Back in the day, products were made in New England — a lot of products.
The early cod fishermen and Yankee traders made their fortunes and invested them in mills and factories and railroads. Those investments resulted in what we now call the Industrial Revolution in the United States.
Starting with the first water-powered cotton mill in Pawtucket, R.I., New England clothed a good part of the world for many, many years. New Englanders made clocks and can openers, steam engines and shoes, board games and battleships.
So many products were made in New England that people started attributing technical expertise and inventiveness to ‘Yankee ingenuity.’
Now, as you travel along the highways and railroad tracks you can see the crumbling brick remnants of New England’s industrial strength. If you want a glimpse of what it used to be like to make things, you can visit some restored mills that have been turned into historic parks. Or you can visit New England’s over-financialized downtowns, where once-productive factories and warehouses are now brew pubs, offices, and condos.
Mickey Mouse Watch
Oh, could Mickey Mouse sell watches. He rescued a floundering clock company as well as Walt Disney studios during the Great Depression.
For years the Waterbury Clock Company was one of the biggest makers of clocks in Connecticut’s Naugatuck Valley, known as the Switzerland of America. It also churned out wristwatches during World War I from its huge brick factory on North Elm and Cherry streets in Waterbury.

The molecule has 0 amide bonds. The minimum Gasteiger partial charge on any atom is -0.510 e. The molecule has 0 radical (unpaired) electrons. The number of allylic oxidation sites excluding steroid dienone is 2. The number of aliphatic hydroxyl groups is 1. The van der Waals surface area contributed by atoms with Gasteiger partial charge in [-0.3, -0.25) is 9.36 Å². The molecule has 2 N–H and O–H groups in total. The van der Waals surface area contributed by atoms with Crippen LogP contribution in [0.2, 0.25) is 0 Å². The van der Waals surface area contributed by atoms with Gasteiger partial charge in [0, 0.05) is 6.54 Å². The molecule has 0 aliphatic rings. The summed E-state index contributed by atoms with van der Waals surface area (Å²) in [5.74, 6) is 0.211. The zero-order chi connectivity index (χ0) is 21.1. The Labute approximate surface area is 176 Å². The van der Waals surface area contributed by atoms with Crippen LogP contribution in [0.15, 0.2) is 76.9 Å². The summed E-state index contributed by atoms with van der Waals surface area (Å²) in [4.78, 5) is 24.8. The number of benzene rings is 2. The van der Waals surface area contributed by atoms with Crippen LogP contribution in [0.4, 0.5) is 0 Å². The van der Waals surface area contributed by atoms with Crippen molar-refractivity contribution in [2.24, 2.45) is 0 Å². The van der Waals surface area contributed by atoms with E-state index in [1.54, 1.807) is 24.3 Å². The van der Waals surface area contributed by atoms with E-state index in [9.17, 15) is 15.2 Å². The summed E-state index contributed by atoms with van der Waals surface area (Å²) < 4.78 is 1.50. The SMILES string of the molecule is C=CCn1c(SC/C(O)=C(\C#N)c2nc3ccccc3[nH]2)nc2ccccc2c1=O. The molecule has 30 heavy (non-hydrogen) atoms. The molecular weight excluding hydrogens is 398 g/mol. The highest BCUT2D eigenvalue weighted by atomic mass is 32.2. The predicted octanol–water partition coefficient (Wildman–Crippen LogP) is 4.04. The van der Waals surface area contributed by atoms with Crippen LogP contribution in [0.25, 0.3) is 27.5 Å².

By the 1930s, the Waterbury Clock Company struggled financially. So did Disney. An ad salesman proposed making and selling the Mickey Mouse watch to save them both. Skeptical company executives – including Walt Disney – decided to try it anyway.
The cheap cheerful watch was just what a depressed public wanted. A Macy’s promotion sold 11,000 Mickey Mouse watches in one day. And by 1957, 25 million Mickey Mouse watches had sold.
In the 1950s, the company took the Mickey Mouse watch off the market and began selling a line of reliable and inexpensive watches. They called them Timex. Today, the Waterbury Clock Company has morphed into the Timex Group, its Waterbury factory buildings nothing but empty hulks. The company started a Timexpo Museum in Waterbury, which traced the company’s history, but that, too, closed.
For decades, the Bates Bedspread made an ideal wedding gift for a discriminating young couple like George and Barbara Bush. In fact, the Bushes posed in a 1948 magazine ad for the coverlet.
Bates for years was Maine’s largest employer. The giant textile mill complex in Lewiston, Maine, opened with one building in 1854 and grew to eleven. In 1940, the company hit on the idea of reproducing colonial-era candlewicked bedspreads like the one George Washington gave to Martha. It was a hit. By the 1960s, it seemed everyone had a Bates Bedspread.
By 1990, demand petered out and cheap imitators took a big piece of the market. The company closed in 2001, its mills now part of the Bates Mill Historic District listed on the National Register of Historic Places. You can still buy a Bates Bedspread at the Bates Mill Store (904 Main Street, Monmouth, Maine) from former employees who started Maine Heritage Weavers to carry on the tradition.
In 1888, the Parker brothers started their eponymous company in Salem, Mass., making board games out of an old laundry building. First they made board games like Billy Bumps Goes to Boston, then they introduced ping pong and tiddledy winks, and eventually they came up with Monopoly. They bought more land and built a 35,000-square-foot factory, employing 500 people.